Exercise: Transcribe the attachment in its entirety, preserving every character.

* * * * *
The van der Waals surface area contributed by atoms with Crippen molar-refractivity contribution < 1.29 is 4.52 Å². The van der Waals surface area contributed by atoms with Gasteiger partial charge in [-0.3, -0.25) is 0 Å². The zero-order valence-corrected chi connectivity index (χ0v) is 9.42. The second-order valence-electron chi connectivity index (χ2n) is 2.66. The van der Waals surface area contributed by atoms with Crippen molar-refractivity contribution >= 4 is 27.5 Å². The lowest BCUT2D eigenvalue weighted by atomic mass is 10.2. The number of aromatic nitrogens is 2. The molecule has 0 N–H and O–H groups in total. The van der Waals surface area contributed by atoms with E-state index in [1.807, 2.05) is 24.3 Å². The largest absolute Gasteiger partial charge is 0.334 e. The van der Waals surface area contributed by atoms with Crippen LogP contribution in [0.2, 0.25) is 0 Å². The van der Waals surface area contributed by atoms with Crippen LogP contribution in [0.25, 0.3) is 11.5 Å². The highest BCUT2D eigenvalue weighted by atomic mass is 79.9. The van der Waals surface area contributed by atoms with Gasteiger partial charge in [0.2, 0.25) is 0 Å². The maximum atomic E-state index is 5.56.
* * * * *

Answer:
The van der Waals surface area contributed by atoms with Crippen molar-refractivity contribution < 1.29 is 4.52 Å². The van der Waals surface area contributed by atoms with Gasteiger partial charge in [-0.3, -0.25) is 0 Å². The zero-order valence-corrected chi connectivity index (χ0v) is 9.42. The second-order valence-electron chi connectivity index (χ2n) is 2.66. The van der Waals surface area contributed by atoms with Crippen molar-refractivity contribution >= 4 is 27.5 Å². The lowest BCUT2D eigenvalue weighted by atomic mass is 10.2. The number of aromatic nitrogens is 2. The molecule has 0 N–H and O–H groups in total. The van der Waals surface area contributed by atoms with E-state index in [1.807, 2.05) is 24.3 Å². The largest absolute Gasteiger partial charge is 0.334 e. The van der Waals surface area contributed by atoms with Crippen LogP contribution in [0.2, 0.25) is 0 Å². The van der Waals surface area contributed by atoms with Crippen LogP contribution in [0.25, 0.3) is 11.5 Å². The highest BCUT2D eigenvalue weighted by atomic mass is 79.9. The van der Waals surface area contributed by atoms with Gasteiger partial charge in [0.2, 0.25) is 0 Å². The maximum atomic E-state index is 5.56.